Tuesday, September 16, 2014
Monday, September 15, 2014
DSB is Denmark's leading railway company, charged with operating most trains in Denmark, including passenger, commuter and cargo trains. It has its origins in Danske Statsbaner ("Danish State Railways"), the old railway monopoly. Last week, on September 11, the company rolled out a new logo across the country.
The new logo is combination of the hexagon shape used by the S-tog train service around Copenhagen with a revised version of DSB's existing lettering. This has the advantage of integrating name and symbol into one element. It also marks a more united DSB as several sub-brands will be scrapped with its introduction. A press release says it shall support DSB's process of focus on its core business and "tell the story of simplicity, trust and reliability as the foundation of DSB's way to create cohesion in public transport in Denmark".
The logo was designed by Bo Linnemann of Kontrapunkt, working with DSB Kommunikation & Branding. Kontrapunkt were also behind the previous logo that featured a stylised image of a winged wheel, as well as much of the rest of DSB's identity programme including typography and wayfinding graphics.
Friday, September 12, 2014
This month marks the 20th anniversary of a symbol that is seen daily by millions of computer users, the MacOS logo. It was introduced in September 1994 as part of Apple's ill-fated plans to license its operating systems to third party hardware manufacturers. As the operating system was about to be decoupled from Apple hardware, it needed a separate identity.
The MacOS icon was created with AlbenFaris, a California-based firm founded in 1985 by Lauralee Alben and Jim Faris. During the 1990s, they worked mostly in interface design and had several other high-profile tech companies as clients, including Netscape and Hewlett-Packard. According to AlbenFaris, the logo represents the "interplay between the face of the computer", making the user part of the computing experience. It was designed to represent ease of use, friendliness and humanising technology.
Steve Jobs terminated the licensing plan as soon as he returned to company, but the MacOS icon lives on today, both as the icon for Finder and to brand MacOS software. It has received various updates through the years. With the launch of OS X in 2001, the icon was given a shiny three-dimensional coating to reflect the operating system's 3D capabilities. However, its basic form remained largely intact until a few months ago when it was redrawn with the introduction of OS X Yosemite.
Thursday, September 11, 2014
Public broadcasters in the Netherlands have been through a process of forced consolidation recently. Two broadcasters who merged were Avro and Tros who formed Avrotros at the beginning of this year. Both have a long a proud history, Avro was founded back in 1927, when radio was still a relatively new medium, and has historically been somewhat bourgeois-liberal leaning, while the popular Tros station was created in 1964 from a former pirate TV station.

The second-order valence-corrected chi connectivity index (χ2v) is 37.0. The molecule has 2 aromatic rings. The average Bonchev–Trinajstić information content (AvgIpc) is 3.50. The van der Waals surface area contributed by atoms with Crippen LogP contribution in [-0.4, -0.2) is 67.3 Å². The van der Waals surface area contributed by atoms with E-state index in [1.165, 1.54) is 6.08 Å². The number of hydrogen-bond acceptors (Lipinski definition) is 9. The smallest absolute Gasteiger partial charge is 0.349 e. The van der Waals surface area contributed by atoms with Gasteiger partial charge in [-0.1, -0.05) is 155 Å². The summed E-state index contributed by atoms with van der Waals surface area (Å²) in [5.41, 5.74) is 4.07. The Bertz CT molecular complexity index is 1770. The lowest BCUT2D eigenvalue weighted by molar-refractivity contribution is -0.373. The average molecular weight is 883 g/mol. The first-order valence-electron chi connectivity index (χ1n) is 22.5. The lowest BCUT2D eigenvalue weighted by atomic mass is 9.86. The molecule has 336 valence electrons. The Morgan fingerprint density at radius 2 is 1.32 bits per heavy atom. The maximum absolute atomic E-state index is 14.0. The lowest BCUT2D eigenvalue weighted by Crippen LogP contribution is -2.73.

The old identities were kept until September 7, when they were replaced by the merged name. The new visual identity was developed by Amsterdam-based branding agency Cape Rock. It features an 'A' symbol that will be used connect the broadcaster's programming with its brand. on screen, it is used as a lense that "literally brings the content to the viewer".
Wednesday, September 10, 2014
Antena 3 is one of Spain's two leading commercial television channels. Last Monday, the channel unveiled a new graphics package which it says signifies "innovativeness, closeness and quality". The new graphics are simple and flat with a straightforward use of typography and animation.
Antena 3's sister channel Neox was given a new look at the same time. The old youth-themed graphics package from 2011 was replaced by one that appears to target a broader demographic. It features a black and yellow colour scheme and makes use of the geometric nature of the Neox logo for its animations.
Tuesday, September 9, 2014
Southwest Airlines is the largest low-cost airline in the United States, known for what its business is famous for, that is low prices. In the last few years, it has used an image of one of its planes as its logo. This changed yesterday, September 8, when the airline unveiled a redesigned look, created by Lippincott.
This new look elevates the heart symbol that the airline has used continuously for several decades. The colours traditionally associated with Southwest have been reinvigorated. The mission was to stay true to Southwest's existing identity, while optimising and modernising it.
Thursday, September 4, 2014
Nationwide Mutual Insurance Company is an American insurance company based in Columbus, Ohio. This week it introduced an updated version of an old logo which the company scrapped fifteen years ago. The redesign work was carried out by Chermayeff & Geismar & Haviv in New York.
The quaint eagle-on-N symbol was originally introduced in the 1950s and went through a few gradual changes during the course of four decades. In 1999, the company replaced it with a bold logo featuring a square enclosed by a rectangle.
But research showed that the eagle was still associated with the company so it was decided that it would be brought back. The new logo keeps the Nationwide wordmark and introduces an updated version of the eagle. The fact that Nationwide chose to go back to the eagle logo at this point must make it one of the most protracted logo change reversions in history.